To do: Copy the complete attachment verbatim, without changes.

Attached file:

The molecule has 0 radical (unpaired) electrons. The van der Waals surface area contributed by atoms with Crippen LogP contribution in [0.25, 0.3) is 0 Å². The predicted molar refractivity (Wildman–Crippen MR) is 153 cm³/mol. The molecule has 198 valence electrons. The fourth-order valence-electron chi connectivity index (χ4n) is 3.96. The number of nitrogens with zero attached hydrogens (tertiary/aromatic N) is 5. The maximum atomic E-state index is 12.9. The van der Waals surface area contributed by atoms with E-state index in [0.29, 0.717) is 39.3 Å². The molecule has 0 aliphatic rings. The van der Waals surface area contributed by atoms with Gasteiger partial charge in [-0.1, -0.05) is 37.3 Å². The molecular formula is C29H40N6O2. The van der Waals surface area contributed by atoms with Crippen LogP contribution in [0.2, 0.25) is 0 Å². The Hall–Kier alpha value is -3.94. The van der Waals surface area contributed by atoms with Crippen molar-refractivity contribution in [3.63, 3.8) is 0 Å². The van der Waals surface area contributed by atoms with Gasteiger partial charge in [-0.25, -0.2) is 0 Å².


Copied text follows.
The molecule has 0 radical (unpaired) electrons. The van der Waals surface area contributed by atoms with Crippen LogP contribution in [0.25, 0.3) is 0 Å². The predicted molar refractivity (Wildman–Crippen MR) is 153 cm³/mol. The molecule has 198 valence electrons. The fourth-order valence-electron chi connectivity index (χ4n) is 3.96. The number of nitrogens with zero attached hydrogens (tertiary/aromatic N) is 5. The maximum atomic E-state index is 12.9. The van der Waals surface area contributed by atoms with E-state index in [0.29, 0.717) is 39.3 Å². The molecule has 0 aliphatic rings. The van der Waals surface area contributed by atoms with Gasteiger partial charge in [-0.1, -0.05) is 37.3 Å². The molecular formula is C29H40N6O2. The van der Waals surface area contributed by atoms with Crippen LogP contribution in [0.2, 0.25) is 0 Å². The Hall–Kier alpha value is -3.94. The van der Waals surface area contributed by atoms with Crippen molar-refractivity contribution in [3.63, 3.8) is 0 Å². The van der Waals surface area contributed by atoms with Gasteiger partial charge in [-0.25, -0.2) is 0 Å².